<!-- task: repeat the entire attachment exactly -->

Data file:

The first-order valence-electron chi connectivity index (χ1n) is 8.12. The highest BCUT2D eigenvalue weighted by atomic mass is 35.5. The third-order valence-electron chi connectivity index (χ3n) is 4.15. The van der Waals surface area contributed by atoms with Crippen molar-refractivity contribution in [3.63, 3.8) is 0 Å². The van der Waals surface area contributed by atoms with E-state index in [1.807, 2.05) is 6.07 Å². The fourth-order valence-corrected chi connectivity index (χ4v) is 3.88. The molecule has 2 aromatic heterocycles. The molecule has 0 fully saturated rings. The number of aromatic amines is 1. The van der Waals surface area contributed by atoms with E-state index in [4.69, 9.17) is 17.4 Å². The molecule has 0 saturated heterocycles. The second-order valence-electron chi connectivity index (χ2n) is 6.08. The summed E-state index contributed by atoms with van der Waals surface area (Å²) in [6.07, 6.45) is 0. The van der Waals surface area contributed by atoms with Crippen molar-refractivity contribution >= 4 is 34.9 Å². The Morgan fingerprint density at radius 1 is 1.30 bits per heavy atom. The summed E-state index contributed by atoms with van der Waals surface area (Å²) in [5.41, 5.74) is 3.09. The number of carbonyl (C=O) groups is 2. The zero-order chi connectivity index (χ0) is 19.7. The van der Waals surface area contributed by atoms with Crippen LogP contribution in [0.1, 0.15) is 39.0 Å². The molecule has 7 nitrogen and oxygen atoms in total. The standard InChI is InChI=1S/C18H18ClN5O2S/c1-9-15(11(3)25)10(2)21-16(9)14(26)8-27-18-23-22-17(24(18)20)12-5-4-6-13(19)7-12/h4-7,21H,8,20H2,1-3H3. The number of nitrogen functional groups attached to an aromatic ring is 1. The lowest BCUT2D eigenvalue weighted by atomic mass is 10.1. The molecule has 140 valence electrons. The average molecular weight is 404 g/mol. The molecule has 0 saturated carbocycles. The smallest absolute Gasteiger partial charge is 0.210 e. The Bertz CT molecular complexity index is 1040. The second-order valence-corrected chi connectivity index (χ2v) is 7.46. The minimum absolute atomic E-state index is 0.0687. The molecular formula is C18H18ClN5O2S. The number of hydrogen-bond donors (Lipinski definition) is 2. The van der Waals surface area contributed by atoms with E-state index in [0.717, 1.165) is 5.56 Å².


The first-order valence-electron chi connectivity index (χ1n) is 8.12. The highest BCUT2D eigenvalue weighted by atomic mass is 35.5. The third-order valence-electron chi connectivity index (χ3n) is 4.15. The van der Waals surface area contributed by atoms with Crippen molar-refractivity contribution in [3.63, 3.8) is 0 Å². The van der Waals surface area contributed by atoms with E-state index in [1.807, 2.05) is 6.07 Å². The fourth-order valence-corrected chi connectivity index (χ4v) is 3.88. The molecule has 2 aromatic heterocycles. The molecule has 0 fully saturated rings. The number of aromatic amines is 1. The van der Waals surface area contributed by atoms with E-state index in [4.69, 9.17) is 17.4 Å². The molecule has 0 saturated heterocycles. The second-order valence-electron chi connectivity index (χ2n) is 6.08. The summed E-state index contributed by atoms with van der Waals surface area (Å²) in [6.07, 6.45) is 0. The van der Waals surface area contributed by atoms with Crippen molar-refractivity contribution >= 4 is 34.9 Å². The Morgan fingerprint density at radius 1 is 1.30 bits per heavy atom. The summed E-state index contributed by atoms with van der Waals surface area (Å²) in [5.41, 5.74) is 3.09. The number of carbonyl (C=O) groups is 2. The zero-order chi connectivity index (χ0) is 19.7. The van der Waals surface area contributed by atoms with Crippen LogP contribution in [0.1, 0.15) is 39.0 Å². The molecule has 7 nitrogen and oxygen atoms in total. The standard InChI is InChI=1S/C18H18ClN5O2S/c1-9-15(11(3)25)10(2)21-16(9)14(26)8-27-18-23-22-17(24(18)20)12-5-4-6-13(19)7-12/h4-7,21H,8,20H2,1-3H3. The number of nitrogen functional groups attached to an aromatic ring is 1. The lowest BCUT2D eigenvalue weighted by atomic mass is 10.1. The molecule has 140 valence electrons. The average molecular weight is 404 g/mol. The molecule has 0 saturated carbocycles. The smallest absolute Gasteiger partial charge is 0.210 e. The Bertz CT molecular complexity index is 1040. The second-order valence-corrected chi connectivity index (χ2v) is 7.46. The minimum absolute atomic E-state index is 0.0687. The molecular formula is C18H18ClN5O2S. The number of hydrogen-bond donors (Lipinski definition) is 2. The van der Waals surface area contributed by atoms with E-state index in [0.717, 1.165) is 5.56 Å².